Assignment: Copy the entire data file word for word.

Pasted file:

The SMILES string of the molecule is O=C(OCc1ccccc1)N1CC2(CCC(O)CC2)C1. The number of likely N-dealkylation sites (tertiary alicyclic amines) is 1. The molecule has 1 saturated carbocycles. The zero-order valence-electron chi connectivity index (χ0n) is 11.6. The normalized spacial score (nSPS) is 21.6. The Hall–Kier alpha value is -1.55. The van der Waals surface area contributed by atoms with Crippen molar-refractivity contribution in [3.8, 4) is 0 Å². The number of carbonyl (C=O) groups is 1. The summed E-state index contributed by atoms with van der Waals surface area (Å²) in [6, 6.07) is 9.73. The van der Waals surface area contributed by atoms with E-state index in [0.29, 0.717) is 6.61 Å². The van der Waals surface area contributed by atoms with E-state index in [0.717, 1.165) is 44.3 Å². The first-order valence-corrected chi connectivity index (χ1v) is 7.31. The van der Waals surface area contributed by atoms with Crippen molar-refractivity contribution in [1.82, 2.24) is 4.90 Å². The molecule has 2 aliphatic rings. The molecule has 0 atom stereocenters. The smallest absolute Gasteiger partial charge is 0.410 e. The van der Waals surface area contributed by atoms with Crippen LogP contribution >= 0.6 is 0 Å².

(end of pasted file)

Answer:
The SMILES string of the molecule is O=C(OCc1ccccc1)N1CC2(CCC(O)CC2)C1. The number of likely N-dealkylation sites (tertiary alicyclic amines) is 1. The molecule has 1 saturated carbocycles. The zero-order valence-electron chi connectivity index (χ0n) is 11.6. The normalized spacial score (nSPS) is 21.6. The Hall–Kier alpha value is -1.55. The van der Waals surface area contributed by atoms with Crippen molar-refractivity contribution in [3.8, 4) is 0 Å². The number of carbonyl (C=O) groups is 1. The summed E-state index contributed by atoms with van der Waals surface area (Å²) in [6, 6.07) is 9.73. The van der Waals surface area contributed by atoms with E-state index in [0.29, 0.717) is 6.61 Å². The van der Waals surface area contributed by atoms with E-state index in [0.717, 1.165) is 44.3 Å². The first-order valence-corrected chi connectivity index (χ1v) is 7.31. The van der Waals surface area contributed by atoms with Crippen molar-refractivity contribution in [1.82, 2.24) is 4.90 Å². The molecule has 2 aliphatic rings. The molecule has 0 atom stereocenters. The smallest absolute Gasteiger partial charge is 0.410 e. The van der Waals surface area contributed by atoms with Crippen LogP contribution >= 0.6 is 0 Å².